As Virginia passes through Phase 1 of the COVID-19 process, the commonwealth’s 13 electric cooperatives continue to take unprecedented steps to maintain the safety of their employees and their consumer-members.
Most lobbies are closed to the public, and many co-op employees are working remotely from home. Several co-ops have either rescheduled their annual membership meetings for later in 2020 or are planning scaled-down meetings through the internet.
“Safety is always front and center in the electric cooperative community, and our member systems have done an outstanding job of putting this on display to facilitate the eventual transition to safe, hygienic and somewhat ‘normal’ operations,” said Richard G. Johnstone Jr., president and CEO of the Virginia, Maryland and Delaware Association of Electric Cooperatives.
Southside Electric Cooperative (SEC), whose service area includes Bedford County at Smith Mountain Lake, has enhanced its focus on community.
“In adherence to SEC’s mission to enhance the quality of life of the communities served, the cooperative has focused on community contributions in order that area citizens receive much-needed support,” said Lloyd Lenhart, SEC director of community relations.
SEC has contributed to area schools to help fund meal programs and the purchasing of books, donated to various food banks and distributed more than 1,000 vials of hand sanitizer to area sheriff’s departments.
“In this time of crisis, co-op employees have shown their concern for community by making masks, arranging for graduation ceremonies and in many other ways,” Johnstone said. “We’re proud of the way co-ops have responded to this crisis, and we know they will lead the way as we enter the various phases of the reopening process.”
Conveniences implemented by several co-ops, such as online account management and payment kiosks, have proven their worth. Work crews in the field have adapted to new social distancing requirements, while virtual meetings have replaced the conference rooms.
“The work that was done by our IT department to get our member services representatives and other office employees who have adequate internet access at home the ability to work remotely will benefit the cooperative well beyond this pandemic,” said Melissa Gay, communications and member services manager for Central Virginia Electric Cooperative (CVEC), based in Arrington.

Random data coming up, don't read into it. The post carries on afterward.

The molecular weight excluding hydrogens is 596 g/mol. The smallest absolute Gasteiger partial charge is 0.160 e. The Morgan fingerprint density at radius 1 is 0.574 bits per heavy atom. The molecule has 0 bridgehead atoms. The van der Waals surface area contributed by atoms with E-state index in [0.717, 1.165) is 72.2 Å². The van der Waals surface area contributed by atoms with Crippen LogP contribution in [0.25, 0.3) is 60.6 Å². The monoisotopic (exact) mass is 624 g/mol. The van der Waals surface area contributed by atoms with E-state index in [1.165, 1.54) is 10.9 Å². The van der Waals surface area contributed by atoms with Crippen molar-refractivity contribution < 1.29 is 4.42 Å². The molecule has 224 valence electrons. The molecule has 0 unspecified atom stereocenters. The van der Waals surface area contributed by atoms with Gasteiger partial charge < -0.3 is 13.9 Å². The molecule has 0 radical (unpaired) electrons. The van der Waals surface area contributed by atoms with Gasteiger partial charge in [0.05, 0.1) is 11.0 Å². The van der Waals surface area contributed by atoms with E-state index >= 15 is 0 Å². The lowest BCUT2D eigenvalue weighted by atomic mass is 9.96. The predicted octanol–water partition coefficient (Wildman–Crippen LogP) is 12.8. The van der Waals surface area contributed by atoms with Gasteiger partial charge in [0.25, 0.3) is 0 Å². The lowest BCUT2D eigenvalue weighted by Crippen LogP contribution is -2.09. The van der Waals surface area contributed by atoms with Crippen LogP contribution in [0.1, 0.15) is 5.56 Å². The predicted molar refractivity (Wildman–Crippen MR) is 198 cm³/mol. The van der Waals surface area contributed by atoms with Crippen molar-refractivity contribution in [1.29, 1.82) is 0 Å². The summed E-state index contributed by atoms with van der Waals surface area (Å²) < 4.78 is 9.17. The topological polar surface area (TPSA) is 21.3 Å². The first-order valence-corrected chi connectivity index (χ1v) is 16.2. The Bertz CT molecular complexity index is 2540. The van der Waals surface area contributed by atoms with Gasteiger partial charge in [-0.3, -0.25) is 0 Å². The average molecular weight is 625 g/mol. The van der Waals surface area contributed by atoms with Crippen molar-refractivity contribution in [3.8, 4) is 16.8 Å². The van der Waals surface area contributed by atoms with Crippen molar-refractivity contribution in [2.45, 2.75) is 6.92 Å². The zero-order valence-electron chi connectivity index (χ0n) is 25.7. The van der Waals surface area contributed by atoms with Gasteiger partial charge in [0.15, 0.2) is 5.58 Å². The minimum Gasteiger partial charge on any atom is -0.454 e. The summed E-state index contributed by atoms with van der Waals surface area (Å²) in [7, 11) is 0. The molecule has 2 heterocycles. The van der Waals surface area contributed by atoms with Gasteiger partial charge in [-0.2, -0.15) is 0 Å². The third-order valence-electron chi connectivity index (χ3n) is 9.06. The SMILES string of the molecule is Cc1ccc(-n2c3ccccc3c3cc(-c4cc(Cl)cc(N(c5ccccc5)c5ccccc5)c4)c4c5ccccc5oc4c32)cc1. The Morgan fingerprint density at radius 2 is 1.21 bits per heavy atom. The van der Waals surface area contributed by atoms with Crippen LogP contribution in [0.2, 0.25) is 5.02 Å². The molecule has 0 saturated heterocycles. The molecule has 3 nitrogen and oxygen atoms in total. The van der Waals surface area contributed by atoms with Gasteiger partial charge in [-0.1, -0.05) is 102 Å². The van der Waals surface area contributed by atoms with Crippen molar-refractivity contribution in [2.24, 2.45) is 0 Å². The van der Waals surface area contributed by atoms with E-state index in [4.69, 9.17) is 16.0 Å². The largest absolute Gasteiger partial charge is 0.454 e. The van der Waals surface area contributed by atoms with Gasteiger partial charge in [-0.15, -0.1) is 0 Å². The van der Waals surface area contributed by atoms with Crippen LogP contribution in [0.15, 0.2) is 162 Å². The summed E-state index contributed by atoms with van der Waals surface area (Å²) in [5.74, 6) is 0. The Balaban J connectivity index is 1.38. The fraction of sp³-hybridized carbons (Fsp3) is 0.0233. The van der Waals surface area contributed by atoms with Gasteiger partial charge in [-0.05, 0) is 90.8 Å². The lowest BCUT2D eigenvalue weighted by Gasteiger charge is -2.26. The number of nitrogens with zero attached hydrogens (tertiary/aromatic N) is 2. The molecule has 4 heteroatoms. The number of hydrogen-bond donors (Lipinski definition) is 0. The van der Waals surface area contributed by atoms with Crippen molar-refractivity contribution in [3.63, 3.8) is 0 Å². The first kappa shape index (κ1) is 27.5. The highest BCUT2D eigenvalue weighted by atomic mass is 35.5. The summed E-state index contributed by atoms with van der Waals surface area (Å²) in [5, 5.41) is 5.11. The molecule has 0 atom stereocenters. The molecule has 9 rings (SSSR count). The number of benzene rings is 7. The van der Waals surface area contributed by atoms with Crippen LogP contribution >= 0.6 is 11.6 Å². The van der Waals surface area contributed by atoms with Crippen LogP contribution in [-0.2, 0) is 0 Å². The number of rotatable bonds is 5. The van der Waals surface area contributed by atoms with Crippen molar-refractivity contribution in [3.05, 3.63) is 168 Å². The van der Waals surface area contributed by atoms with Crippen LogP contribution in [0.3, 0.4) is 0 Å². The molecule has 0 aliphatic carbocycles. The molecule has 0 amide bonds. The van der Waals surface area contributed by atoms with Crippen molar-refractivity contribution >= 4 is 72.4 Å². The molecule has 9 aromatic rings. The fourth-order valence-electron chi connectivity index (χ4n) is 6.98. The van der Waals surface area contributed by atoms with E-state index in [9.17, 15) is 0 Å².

“The ability to work remotely during future widespread outages will increase how responsive we can be to members’ needs and increase our workforce in the event roads are impassable and office personnel cannot report to the actual office building,” she said.
Many of CVEC’s employees may work remotely through August. The co-op is also currently researching ways to host a virtual Member Advisory Council meeting.
Fredericksburg-based Rappahannock Electric Cooperative (REC) revised its disaster recovery plan several years ago to include a pandemic response.
“Each year, we practice a disaster simulation so that ability to activate the plans remains fresh in everyone’s mind and so we can make adjustments as needed,” said Casey Hollins, REC director of communications and public relations.
REC formed a pandemic response team that meets frequently, provides regular updates and collectively anticipates upcoming needs.
“Having that dedicated team of leaders focused on the pandemic really allowed us to achieve some of the success we were able to experience amid the frequently changing conditions,” Hollins said.
Other co-ops, such as Northern Virginia Electric Cooperative (NOVEC), are also making modifications to their crisis communication plans.
“We’ve added a number of COVID-19-related topics,” said Lisa Hooker, vice president of public relations.
NOVEC’s internal theme of “In This Together,” reflects the family atmosphere within electric co-ops.
“It reminds us that we’re still working together as one to maintain reliable electric service for our customers, even as we’re relocated among several offices and teleworking,” Hooker said.
A weekly email is designed to provide useful information and uplift employees during this stressful time. Topics have included tips for grocery shopping safely, cooking, fitness, managing anxiety, housecleaning and online learning. NOVEC’s ramped-up employee communication also utilizes its intranet and digital signage in common areas.
A&N Electric Cooperative’s (ANEC) service area has been one of the most hard-hit in Virginia because of issues at poultry facilities. Accomack County has had the highest per capita COVID-19 case rate in Virginia.
Recognizing the unique challenges for its employees and members, ANEC has implemented its plan to follow Centers for Disease Control guidelines on protecting its employees and their family members while being able to respond quickly in case of power outages.
“We are very fortunate that our employees and their families have had little to no issues as it relates to the COVID-19 outbreak here on the shore,” said Butch Williamson, president and CEO. “Our response by all of our A&N employees has been the best yet, and they did not miss a beat as we continued to provide normal essential services. Our outage response center remains open 24/7 for reporting, and crews are on standby, ready to respond if or when the need occurs.”
The Virginia, Maryland & Delaware Association of Electric Cooperatives provides safety and training, communications and legislative services to 15 electric cooperatives serving the three-state Mid-Atlantic region. For more information, visit www.vmdaec.com or www.co-opliving.com.
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